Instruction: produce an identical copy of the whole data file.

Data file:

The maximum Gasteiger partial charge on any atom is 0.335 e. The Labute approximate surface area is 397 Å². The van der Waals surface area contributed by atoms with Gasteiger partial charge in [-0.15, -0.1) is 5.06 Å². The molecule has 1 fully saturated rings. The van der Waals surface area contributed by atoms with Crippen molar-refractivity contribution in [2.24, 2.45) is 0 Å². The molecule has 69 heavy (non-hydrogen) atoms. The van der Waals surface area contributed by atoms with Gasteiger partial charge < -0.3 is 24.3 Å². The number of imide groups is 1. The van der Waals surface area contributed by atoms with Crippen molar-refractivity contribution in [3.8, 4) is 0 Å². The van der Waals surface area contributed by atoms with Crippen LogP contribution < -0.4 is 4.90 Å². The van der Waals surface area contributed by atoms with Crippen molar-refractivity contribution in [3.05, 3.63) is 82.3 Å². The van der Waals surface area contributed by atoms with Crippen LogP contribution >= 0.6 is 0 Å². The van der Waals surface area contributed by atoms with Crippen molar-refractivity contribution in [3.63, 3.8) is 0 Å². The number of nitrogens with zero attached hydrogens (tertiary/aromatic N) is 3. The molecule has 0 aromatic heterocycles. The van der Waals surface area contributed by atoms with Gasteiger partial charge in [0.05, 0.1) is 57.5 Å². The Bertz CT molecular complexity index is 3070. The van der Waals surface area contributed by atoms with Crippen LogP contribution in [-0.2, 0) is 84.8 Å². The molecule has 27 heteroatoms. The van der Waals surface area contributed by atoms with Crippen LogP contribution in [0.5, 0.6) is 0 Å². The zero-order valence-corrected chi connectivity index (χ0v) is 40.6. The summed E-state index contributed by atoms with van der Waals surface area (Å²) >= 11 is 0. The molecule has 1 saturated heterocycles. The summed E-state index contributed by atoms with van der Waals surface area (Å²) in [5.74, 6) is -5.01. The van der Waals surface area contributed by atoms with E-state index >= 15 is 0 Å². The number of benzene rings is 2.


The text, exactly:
The maximum Gasteiger partial charge on any atom is 0.335 e. The Labute approximate surface area is 397 Å². The van der Waals surface area contributed by atoms with Gasteiger partial charge in [-0.15, -0.1) is 5.06 Å². The molecule has 1 fully saturated rings. The van der Waals surface area contributed by atoms with Crippen molar-refractivity contribution in [2.24, 2.45) is 0 Å². The molecule has 69 heavy (non-hydrogen) atoms. The van der Waals surface area contributed by atoms with Gasteiger partial charge < -0.3 is 24.3 Å². The number of imide groups is 1. The van der Waals surface area contributed by atoms with Crippen molar-refractivity contribution in [3.8, 4) is 0 Å². The van der Waals surface area contributed by atoms with Crippen LogP contribution < -0.4 is 4.90 Å². The van der Waals surface area contributed by atoms with Crippen molar-refractivity contribution in [3.05, 3.63) is 82.3 Å². The van der Waals surface area contributed by atoms with Crippen LogP contribution >= 0.6 is 0 Å². The van der Waals surface area contributed by atoms with Crippen molar-refractivity contribution in [3.63, 3.8) is 0 Å². The number of nitrogens with zero attached hydrogens (tertiary/aromatic N) is 3. The molecule has 0 aromatic heterocycles. The van der Waals surface area contributed by atoms with Gasteiger partial charge in [0.05, 0.1) is 57.5 Å². The Bertz CT molecular complexity index is 3070. The van der Waals surface area contributed by atoms with Crippen LogP contribution in [-0.2, 0) is 84.8 Å². The molecule has 27 heteroatoms. The van der Waals surface area contributed by atoms with Crippen LogP contribution in [0.5, 0.6) is 0 Å². The zero-order valence-corrected chi connectivity index (χ0v) is 40.6. The summed E-state index contributed by atoms with van der Waals surface area (Å²) >= 11 is 0. The molecule has 1 saturated heterocycles. The summed E-state index contributed by atoms with van der Waals surface area (Å²) in [5.74, 6) is -5.01. The van der Waals surface area contributed by atoms with E-state index >= 15 is 0 Å². The number of benzene rings is 2.